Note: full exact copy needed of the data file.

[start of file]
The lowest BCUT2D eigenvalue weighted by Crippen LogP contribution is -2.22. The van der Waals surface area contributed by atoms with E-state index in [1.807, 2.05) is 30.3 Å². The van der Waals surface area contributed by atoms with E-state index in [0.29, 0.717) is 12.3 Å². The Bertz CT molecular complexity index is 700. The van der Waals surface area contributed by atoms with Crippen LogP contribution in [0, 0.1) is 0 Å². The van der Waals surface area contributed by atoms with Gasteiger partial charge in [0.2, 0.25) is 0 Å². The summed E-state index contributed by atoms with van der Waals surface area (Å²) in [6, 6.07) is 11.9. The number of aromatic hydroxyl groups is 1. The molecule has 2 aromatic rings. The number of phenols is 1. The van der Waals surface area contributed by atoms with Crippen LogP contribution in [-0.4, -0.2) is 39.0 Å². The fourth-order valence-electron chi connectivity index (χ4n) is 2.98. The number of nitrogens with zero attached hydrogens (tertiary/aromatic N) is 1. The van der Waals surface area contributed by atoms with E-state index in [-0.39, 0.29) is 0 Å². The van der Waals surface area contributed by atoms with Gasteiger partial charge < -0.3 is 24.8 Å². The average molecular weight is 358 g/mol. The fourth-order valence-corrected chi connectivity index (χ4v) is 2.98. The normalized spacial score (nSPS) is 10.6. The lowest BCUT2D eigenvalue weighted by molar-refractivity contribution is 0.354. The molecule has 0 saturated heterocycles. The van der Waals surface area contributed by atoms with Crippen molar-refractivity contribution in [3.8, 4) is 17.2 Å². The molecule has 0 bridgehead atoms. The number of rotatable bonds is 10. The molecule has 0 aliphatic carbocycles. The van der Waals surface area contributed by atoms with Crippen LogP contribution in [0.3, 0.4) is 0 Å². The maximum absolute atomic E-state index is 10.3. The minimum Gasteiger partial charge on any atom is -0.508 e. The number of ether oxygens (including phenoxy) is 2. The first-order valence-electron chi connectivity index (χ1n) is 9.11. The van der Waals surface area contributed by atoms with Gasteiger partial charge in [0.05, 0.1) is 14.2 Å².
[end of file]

The lowest BCUT2D eigenvalue weighted by Crippen LogP contribution is -2.22. The van der Waals surface area contributed by atoms with E-state index in [1.807, 2.05) is 30.3 Å². The van der Waals surface area contributed by atoms with E-state index in [0.29, 0.717) is 12.3 Å². The Bertz CT molecular complexity index is 700. The van der Waals surface area contributed by atoms with Crippen LogP contribution in [0, 0.1) is 0 Å². The van der Waals surface area contributed by atoms with Gasteiger partial charge in [0.2, 0.25) is 0 Å². The summed E-state index contributed by atoms with van der Waals surface area (Å²) in [6, 6.07) is 11.9. The number of aromatic hydroxyl groups is 1. The molecule has 2 aromatic rings. The number of phenols is 1. The van der Waals surface area contributed by atoms with Crippen LogP contribution in [-0.4, -0.2) is 39.0 Å². The fourth-order valence-electron chi connectivity index (χ4n) is 2.98. The number of nitrogens with zero attached hydrogens (tertiary/aromatic N) is 1. The van der Waals surface area contributed by atoms with E-state index in [-0.39, 0.29) is 0 Å². The van der Waals surface area contributed by atoms with Gasteiger partial charge < -0.3 is 24.8 Å². The average molecular weight is 358 g/mol. The fourth-order valence-corrected chi connectivity index (χ4v) is 2.98. The normalized spacial score (nSPS) is 10.6. The lowest BCUT2D eigenvalue weighted by molar-refractivity contribution is 0.354. The molecule has 0 saturated heterocycles. The van der Waals surface area contributed by atoms with Crippen molar-refractivity contribution in [3.8, 4) is 17.2 Å². The molecule has 0 bridgehead atoms. The number of rotatable bonds is 10. The molecule has 0 aliphatic carbocycles. The van der Waals surface area contributed by atoms with Crippen LogP contribution in [0.3, 0.4) is 0 Å². The maximum absolute atomic E-state index is 10.3. The minimum Gasteiger partial charge on any atom is -0.508 e. The number of ether oxygens (including phenoxy) is 2. The first-order valence-electron chi connectivity index (χ1n) is 9.11. The van der Waals surface area contributed by atoms with Gasteiger partial charge in [0.05, 0.1) is 14.2 Å².